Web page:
Amazon’s Twitch hit with major breach of source code, security tools, streamer payouts, and more

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Amazon-owned livestreaming network Twitch has confirmed it has been hacked, described by a BBC analyst as “Biggest leak I’ve ever seen

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Early Wednesday, an anonymous poster on the infamous 4chan message board put up a torrent that contained 125GB of what it claimed to be internal data from Twitch, allegedly “fostering more disruption and competition in the online video streaming space.” “

At least some of the alleged Twitch data has been confirmed as legitimate, such as information about payments received by several of Twitch’s top streamers. Video Game Chronicle, which was the first outlet of formally break the story, has sources that speculate that the data in the leak could have been obtained as recently as Monday.

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Twitch tweeted Wednesday that “a breach has occurred,” but has yet to publicly provide further details.

“We are currently investigating this issue and we will have more to share as additional details go,” a Twitch spokesperson told GeekWire via email.

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The information contained in the leak is surprisingly thorough, and the original poster identified the torrent as “part one”. Taken at face value, anyone who downloads a public torrent will have access to the platform’s source code on all available platforms; Twitch’s internal security and development tools; And a commit history — a full list of changes and revisions — that reaches back to the site’s inception in 2014, years before its acquisition by Amazon.

The leak also includes data from related Amazon properties such as the Gaming Mode site. curse forge And this internet games database (IDGB), as well as information about future projects from Amazon Game Studios. codename in it”Amazon VaporA digital storefront is being built as a potential competitor to Steam for Valve Software.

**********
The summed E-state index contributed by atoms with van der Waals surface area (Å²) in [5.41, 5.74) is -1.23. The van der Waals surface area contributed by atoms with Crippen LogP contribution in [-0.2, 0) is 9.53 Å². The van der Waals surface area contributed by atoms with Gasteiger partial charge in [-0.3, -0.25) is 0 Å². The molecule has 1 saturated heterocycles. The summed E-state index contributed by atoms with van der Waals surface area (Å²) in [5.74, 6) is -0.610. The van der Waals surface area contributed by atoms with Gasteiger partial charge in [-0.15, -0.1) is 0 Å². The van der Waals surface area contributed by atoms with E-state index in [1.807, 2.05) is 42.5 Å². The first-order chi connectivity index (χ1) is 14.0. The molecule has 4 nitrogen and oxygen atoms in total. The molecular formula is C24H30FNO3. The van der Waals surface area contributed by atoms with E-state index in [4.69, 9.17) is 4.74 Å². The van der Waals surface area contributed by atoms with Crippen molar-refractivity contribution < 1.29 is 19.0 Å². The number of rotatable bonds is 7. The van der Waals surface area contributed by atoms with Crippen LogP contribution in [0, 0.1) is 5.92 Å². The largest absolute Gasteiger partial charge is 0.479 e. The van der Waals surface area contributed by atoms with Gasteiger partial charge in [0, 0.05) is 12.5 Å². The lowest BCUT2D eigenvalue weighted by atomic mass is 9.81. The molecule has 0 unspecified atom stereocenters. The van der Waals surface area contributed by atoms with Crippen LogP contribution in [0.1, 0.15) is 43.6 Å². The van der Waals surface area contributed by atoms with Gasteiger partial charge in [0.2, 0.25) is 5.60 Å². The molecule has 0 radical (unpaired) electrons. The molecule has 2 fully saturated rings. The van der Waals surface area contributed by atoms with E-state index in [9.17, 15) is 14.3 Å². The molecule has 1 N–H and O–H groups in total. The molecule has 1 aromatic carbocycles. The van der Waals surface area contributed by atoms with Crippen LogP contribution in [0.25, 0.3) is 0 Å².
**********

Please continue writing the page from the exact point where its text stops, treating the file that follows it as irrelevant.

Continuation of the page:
A particular flashpoint of the breach on social media has been payout information, which revealed how much money Twitch paid its top talent per month during the past two years.

Documentation, including stats for xQc, Shroud, Hasanabi, Pokemon, and Dungeons & Dragons live-play show vital role, only lists direct payments from Twitch. This does not include audience donations, sponsorship deals, or merchandise sales, but will include a streamer’s subscription fee and advertising revenue associated with their channel.

The Twitch leak identifies Critical Role – the self-described “nerd-ass voice actor who sits around and plays Dungeons & Dragons” – as one of the most lucrative broadcasts on the entire network. (important role image)

Some analysts have pointed out that the leak was actually underEstimates the income of top streamers, especially for high-end creators who have cash-on-the-barrelhead exclusivity with Twitch. Other sources such as the BBC have contacted streamers who have confirmed that their earnings details in the leaks are accurate.

Still, Twitch is generally tight-lipped about how much it is paying its professional talent. Having this information in the world can be one of the most damning parts of the leak, as it gives competitors like YouTube Gaming and the upcoming Trovo an idea of ​​how much streamers have to offer, should they be willing to try and hunt. Were exclusive from Twitch.

The leak, at the time of writing, only involves internal data from Twitch, and does not include personal data or passwords from users of the service. Given the amount and type of data that Is However, and the torrent is being identified as “part one” of the leak, it’s still probably worth changing your Twitch password and enabling two-factor authentication if you haven’t already.

Twitch started in 2011 as a gaming-focused spin-off from the seminal streaming website Justin.tv. It was later acquired by Amazon in 2014 for $970 million, and over the years, has become the largest player in online livestreaming. Whereas ordinary live-blogging (“just chatting“) has recently become the most popular genre of programming on the site, with much of Twitch’s day-to-day content still centered around live feeds of broadcasters playing various video games.

According to the independent analyst site stream elementTwitch viewers watched 1.9 billion hours of content on the site in August 2021. Its closest competitor, Facebook Gaming, “only” hit 567 million. At its most recent high, in October 2020, approximately 91% of the people who are hosting livestream content are believed to be doing so via Twitch.



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